Academic journal article Genetics

Auxin and Tryptophan Homeostasis Are Facilitated by the ISS1/VAS1 Aromatic Aminotransferase in Arabidopsis

Academic journal article Genetics

Auxin and Tryptophan Homeostasis Are Facilitated by the ISS1/VAS1 Aromatic Aminotransferase in Arabidopsis

Article excerpt

IN plants, the aromatic amino acids tryptophan (Trp), tyrosine (Tyr), and phenylalanine (Phe) are used for the synthesis of proteins and as precursors to a variety of specialized metabolites. While most secondary metabolites help protect the plant against abiotic and biotic stress (Tzin and Galili 2010), some such as Trp-derived indole-3-acetic acid (IAA) are essential growth regulators (Woodward and Bartel 2005). IAA, the primary auxin in plants, functions in establishing cell polarity during embryogenesis (Weijers et al. 2005; Kleine-Vehn et al. 2008), determination of leaf patterning (Bainbridge et al. 2008), and initiation of lateral roots and shoots (Celenza et al. 1995; Peret et al. 2009).

There are two general routes proposed for IAA biosynthesis in plants: from a Trp-dependent (Trp-D) pathway or through an indolic precursor of Trp in a Trp-independent (Trp-I) pathway (Woodward and Bartel 2005; Tivendale et al. 2014) (Figure 1). Within the Trp-D IAA biosynthetic pathway, there are three established pathways in plants that lead to IAA production: (i) the indole-3-pyruvic acid (IPA) pathway (ii) the indole-3-acetaldoxime (IAOx) pathway, and (iii) the indole-3-acetamide (IAM) pathway (Figure 1) (Ljung 2013; Zhao 2014).

In the IPA pathway, the TAA1 family of Trp aminotransferases converts Trp into IPA (Stepanova et al. 2008; Tao et al. 2008; Yamada et al. 2009; Zhou et al. 2011) followed by the direct conversion to IAA by the YUCCA (YUC) family of flavin monooxygenase-like (FMO) enzymes (Mashiguchi et al. 2011; Won et al. 2011; Zhao 2012). Both TAA1 and YUC gene families are highly conserved across the plant kingdom and TAA1 and YUC genes are coexpressed in a spatial and temporal manner (Stepanova et al. 2011) consistent with TAA1 and YUC being the primary route for IAA biosynthesis.

In Arabidopsis, IAOx is produced by CYP79B2 and CYP79B3 and is an intermediate in the synthesis of IAA and two classes of defense compounds, indole-glucosinolates (IGs) and camalexin (Hull et al. 2000; Zhao et al. 2002; Glawischnig et al. 2004; Sugawara et al. 2009). Disruption of the metabolic flux from IAOx to IGs in the sur1-1 (Mikkelsen et al. 2004) or sur2-1 (Morant et al. 2010) mutant causes an increase in conversion of IAOx to IAA, supporting this pathway as a route to IAA. However, IAOx is likely a minor contributor to overall IAA production under most conditions because the double cyp79B2 cyp79B3 mutant produces no IAOx and appears wild type (WT) (Zhao et al. 2002; Sugawara et al. 2009). In addition, IAOx production appears to be limited to the Brassicaceae family (Sugawara et al. 2009; Nonhebel et al. 2011).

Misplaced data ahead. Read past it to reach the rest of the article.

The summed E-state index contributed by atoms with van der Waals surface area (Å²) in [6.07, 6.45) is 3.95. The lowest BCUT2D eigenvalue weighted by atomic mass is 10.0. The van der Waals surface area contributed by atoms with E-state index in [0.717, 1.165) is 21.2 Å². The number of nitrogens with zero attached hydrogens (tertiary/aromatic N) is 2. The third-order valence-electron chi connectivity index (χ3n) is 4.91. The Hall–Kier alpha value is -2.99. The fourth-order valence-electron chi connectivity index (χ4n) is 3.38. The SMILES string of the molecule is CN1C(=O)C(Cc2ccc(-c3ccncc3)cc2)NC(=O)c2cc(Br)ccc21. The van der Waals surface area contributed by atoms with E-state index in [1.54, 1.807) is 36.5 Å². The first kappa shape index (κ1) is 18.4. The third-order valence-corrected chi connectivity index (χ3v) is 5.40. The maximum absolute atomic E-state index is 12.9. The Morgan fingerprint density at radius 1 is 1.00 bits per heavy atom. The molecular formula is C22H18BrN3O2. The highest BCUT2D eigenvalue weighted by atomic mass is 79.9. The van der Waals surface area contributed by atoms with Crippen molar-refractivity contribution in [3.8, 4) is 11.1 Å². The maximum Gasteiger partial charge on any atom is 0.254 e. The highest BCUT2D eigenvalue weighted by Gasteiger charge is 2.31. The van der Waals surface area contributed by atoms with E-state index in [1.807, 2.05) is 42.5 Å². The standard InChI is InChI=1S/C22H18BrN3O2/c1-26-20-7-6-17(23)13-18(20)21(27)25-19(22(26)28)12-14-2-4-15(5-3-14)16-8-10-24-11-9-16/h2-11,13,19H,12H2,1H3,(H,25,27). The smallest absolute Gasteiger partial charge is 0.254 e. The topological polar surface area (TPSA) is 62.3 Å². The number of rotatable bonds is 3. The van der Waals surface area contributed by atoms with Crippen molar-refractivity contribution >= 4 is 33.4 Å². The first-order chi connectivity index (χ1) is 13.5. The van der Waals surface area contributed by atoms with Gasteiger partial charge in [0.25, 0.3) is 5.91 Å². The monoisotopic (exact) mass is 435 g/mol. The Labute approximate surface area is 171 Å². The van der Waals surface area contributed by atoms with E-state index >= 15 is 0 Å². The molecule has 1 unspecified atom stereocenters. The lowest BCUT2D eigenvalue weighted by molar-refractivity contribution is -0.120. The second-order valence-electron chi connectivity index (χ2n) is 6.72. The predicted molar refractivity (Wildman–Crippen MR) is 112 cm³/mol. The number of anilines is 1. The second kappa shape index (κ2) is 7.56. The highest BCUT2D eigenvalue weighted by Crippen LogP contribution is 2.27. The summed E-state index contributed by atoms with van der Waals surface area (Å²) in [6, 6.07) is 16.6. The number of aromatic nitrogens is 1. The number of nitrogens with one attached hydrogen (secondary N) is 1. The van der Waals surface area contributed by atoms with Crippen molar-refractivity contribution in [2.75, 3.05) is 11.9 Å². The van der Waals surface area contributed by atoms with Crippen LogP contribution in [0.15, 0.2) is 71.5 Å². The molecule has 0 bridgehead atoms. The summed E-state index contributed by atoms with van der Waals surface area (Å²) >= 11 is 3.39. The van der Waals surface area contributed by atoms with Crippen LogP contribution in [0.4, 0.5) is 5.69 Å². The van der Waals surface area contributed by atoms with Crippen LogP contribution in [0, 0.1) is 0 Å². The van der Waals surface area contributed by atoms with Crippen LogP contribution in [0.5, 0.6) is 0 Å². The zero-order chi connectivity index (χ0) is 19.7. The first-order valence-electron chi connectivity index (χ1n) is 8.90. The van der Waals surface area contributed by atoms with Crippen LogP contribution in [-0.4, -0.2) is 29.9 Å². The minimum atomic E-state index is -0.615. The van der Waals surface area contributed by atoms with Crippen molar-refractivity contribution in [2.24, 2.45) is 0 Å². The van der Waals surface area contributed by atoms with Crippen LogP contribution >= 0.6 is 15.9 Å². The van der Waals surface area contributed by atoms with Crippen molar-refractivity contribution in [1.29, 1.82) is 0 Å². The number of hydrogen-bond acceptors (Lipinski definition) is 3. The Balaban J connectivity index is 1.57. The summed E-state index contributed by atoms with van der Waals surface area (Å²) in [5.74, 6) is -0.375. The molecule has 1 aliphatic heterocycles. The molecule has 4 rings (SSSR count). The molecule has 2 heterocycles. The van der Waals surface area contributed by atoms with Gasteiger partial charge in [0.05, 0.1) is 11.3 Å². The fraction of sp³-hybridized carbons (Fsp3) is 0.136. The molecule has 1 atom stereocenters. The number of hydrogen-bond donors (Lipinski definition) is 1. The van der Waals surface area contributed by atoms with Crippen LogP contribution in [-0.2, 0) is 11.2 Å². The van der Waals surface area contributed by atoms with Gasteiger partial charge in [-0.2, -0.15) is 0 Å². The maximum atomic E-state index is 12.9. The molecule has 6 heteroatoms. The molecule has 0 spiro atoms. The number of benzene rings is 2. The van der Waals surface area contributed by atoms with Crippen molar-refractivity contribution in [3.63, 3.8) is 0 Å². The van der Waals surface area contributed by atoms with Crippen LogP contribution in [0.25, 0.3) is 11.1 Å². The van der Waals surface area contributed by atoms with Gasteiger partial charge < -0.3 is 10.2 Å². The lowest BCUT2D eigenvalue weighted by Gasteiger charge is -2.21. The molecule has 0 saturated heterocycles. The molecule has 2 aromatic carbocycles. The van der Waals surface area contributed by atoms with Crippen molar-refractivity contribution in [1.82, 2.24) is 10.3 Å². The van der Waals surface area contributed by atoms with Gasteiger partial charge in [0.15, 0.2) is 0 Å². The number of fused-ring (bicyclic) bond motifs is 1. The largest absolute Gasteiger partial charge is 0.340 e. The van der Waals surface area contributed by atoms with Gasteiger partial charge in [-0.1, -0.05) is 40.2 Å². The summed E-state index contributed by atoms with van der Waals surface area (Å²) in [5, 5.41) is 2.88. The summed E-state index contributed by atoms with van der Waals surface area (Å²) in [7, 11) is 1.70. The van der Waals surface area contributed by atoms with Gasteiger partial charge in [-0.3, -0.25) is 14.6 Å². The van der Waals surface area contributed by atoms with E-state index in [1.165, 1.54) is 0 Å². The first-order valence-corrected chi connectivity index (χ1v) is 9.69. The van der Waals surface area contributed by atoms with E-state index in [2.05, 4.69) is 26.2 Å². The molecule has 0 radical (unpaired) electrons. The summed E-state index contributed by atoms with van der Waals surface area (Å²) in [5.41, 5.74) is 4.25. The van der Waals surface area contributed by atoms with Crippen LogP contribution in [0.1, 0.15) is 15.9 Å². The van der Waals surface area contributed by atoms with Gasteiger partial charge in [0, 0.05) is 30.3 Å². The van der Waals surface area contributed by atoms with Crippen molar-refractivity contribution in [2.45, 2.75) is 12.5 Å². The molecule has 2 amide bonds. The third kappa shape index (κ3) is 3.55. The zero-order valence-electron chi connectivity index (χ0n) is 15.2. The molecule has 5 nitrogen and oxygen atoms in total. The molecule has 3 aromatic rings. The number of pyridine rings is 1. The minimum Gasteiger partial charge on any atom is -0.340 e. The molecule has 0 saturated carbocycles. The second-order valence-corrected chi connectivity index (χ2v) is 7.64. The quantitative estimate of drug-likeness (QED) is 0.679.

For the IAM pathway, IAM is produced from Trp, perhaps by a monooxygenase, similar to what is used by bacteria (Woodward and Bartel 2005; Ljung 2013), although in Arabidopsis the IAOx pathway may also produce IAM (Sugawara et al. 2009). In Arabidopsis IAM can be converted to IAA in vitro by IAM hydrolase encoded by AMI1 (Pollmann et al. 2003). While the IAM pathway has been proposed to existthroughouttheplantkingdom(Manoet al. 2010), its importance in overall IAA metabolism remains to be characterized genetically.

Evidence of the Trp-I IAA synthesis pathway comes primarily from stable isotope labeling studies of Trp auxotrophs in maize (Wright et al. 1991) and Arabidopsis (Normanly et al. 1993), IAA homeostasis mutants (Quint et al. 2009) and in wild-type Lemna gibba under environmental perturbations (Rapparini et al. 2002). Indole or indole-3glycerol phosphate, precursors of Trp, have been proposed as the branch point to Trp-I IAA biosynthesis (Ouyang et al. 2000) and recent work suggests that a cytosolic tryptophan synthase a-subunit called indole synthase (INS) participates in Trp-I IAA synthesis in embryogenesis in Arabidopsis (Wang et al. 2015). Indirect evidence comes from analysis of the Arabidopsis alf3-1 mutant, which produces lateral roots that arrest growth and die after the initial stages of lateral root formation (Celenza et al. …

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